In the two previous articles in this series we discussed how environmental justice is geographically driven and how redlining established some of these disparities. In this article we will conclude with a look at three different communities across the U.S. to see how these issues are still prevalent.
A city that has received significant negative attention has been Detroit, Michigan. Long gone are the glory days of the industrial Rust Belt of the Upper Midwest. The heyday of car manufacturing has led to many decaying and abandoned cities and towns. Lack of employment opportunities and the temptation to move South and Southwest have been major factors in a substantial decrease in population and economic and urban decay.
However, many cities across the U.S. are experiencing a sudden population influx, led primarily by Millennials who cherish urban accessibility (through active transportation—i.e. transit, walking or cycling) and may not want to own a car. This has led to revitalization projects for many large U.S. cities.
So why is Detroit not experiencing this sudden boom? Well, one culprit is the real estate taxation rate, also called millage rate.
A friend of mine from college was in the housing market in the Detroit metro area earlier this year and was deciding whether to purchase a home to settle his young family in the downtown area or the suburbs. He compared two very similar homes, both valued at around $300K. But the annual property tax turned out to be approximately $3,000 for the house in the suburbs and nearly $12,000 for the house downtown. Throw in the fact that downtown Detroit schools are among the worst in the state (compared to the school district where he now lives which is the second best in the state) and that the police response is also notoriously bad downtown, and it was a no-brainer for him to opt to live in the suburbs.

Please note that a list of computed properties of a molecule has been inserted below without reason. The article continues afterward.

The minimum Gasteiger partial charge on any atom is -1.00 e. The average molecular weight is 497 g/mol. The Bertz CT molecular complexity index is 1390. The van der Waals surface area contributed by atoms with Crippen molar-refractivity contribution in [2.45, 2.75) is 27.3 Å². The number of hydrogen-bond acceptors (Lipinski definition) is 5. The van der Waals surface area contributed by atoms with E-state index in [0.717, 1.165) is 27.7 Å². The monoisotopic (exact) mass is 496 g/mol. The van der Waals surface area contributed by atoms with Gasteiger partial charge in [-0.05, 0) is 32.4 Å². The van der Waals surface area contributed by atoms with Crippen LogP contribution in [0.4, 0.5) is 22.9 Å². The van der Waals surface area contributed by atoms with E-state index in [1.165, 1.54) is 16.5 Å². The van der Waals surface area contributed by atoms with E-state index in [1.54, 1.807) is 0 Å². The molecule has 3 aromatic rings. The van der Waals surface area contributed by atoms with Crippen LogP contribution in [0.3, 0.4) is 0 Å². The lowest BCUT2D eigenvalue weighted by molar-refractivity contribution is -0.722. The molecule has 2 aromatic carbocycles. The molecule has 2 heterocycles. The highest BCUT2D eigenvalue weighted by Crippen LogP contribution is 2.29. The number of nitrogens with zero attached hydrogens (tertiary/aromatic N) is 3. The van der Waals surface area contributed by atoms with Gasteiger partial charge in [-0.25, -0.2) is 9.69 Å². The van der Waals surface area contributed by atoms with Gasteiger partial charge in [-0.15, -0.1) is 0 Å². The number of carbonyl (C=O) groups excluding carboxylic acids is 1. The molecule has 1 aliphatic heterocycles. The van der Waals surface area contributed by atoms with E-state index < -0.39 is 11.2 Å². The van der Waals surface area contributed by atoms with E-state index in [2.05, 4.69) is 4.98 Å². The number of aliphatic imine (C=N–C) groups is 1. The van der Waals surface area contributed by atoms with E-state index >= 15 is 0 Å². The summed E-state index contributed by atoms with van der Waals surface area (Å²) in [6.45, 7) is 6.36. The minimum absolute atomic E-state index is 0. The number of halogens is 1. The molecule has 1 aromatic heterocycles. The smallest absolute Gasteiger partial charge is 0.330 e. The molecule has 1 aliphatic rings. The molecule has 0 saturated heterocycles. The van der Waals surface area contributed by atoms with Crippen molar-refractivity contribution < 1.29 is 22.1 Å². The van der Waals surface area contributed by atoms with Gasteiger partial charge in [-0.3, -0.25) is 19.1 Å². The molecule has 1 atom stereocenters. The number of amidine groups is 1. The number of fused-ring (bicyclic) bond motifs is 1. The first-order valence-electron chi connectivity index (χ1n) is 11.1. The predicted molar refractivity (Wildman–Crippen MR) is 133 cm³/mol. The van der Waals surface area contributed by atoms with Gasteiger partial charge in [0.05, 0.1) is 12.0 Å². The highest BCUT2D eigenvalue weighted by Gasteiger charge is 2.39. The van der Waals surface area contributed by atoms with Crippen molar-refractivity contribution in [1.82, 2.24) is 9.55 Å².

How can taxes be higher and services worse at the same time?
Your taxation rate changes every time a property changes hands and is reassessed. The problem is that there are many homes in downtown Detroit that have been owned by the same person for 40 or more years, so they have not been reassessed and have extremely low millage rates. Therefore, to make up the necessary tax revenue to keep the city running, new buyers are essentially forced to subsidize and foot the bill. This makes it much less attractive for young professionals to move to downtown Detroit. This is not a unique scenario—Californians have a long history of willing homes to family members to avoid assessments. Ultimately, this results in blighted communities often remaining this way for a long time until a concerted effort (there is a small, but growing, part of Detroit that is being rebuilt) to improve the land use.
Miami, Florida is experiencing a new kind of urban change—climate gentrification. With climate change causing sea level rise (low-lying Miami faces from 14 to 34 inches of sea rise by 2060) and the imminent threat of floods, the high ground in the Miami metro area, namely more inland areas such as Little Havana and Little Haiti, are now becoming hot commodities. These were once undesirable areas because the more affluent population would prefer the beachfront locations. Instead, the people who settled in these areas were primarily immigrant minority populations. They brought with them their customs and traditions and made their new homes and communities vibrant and diverse.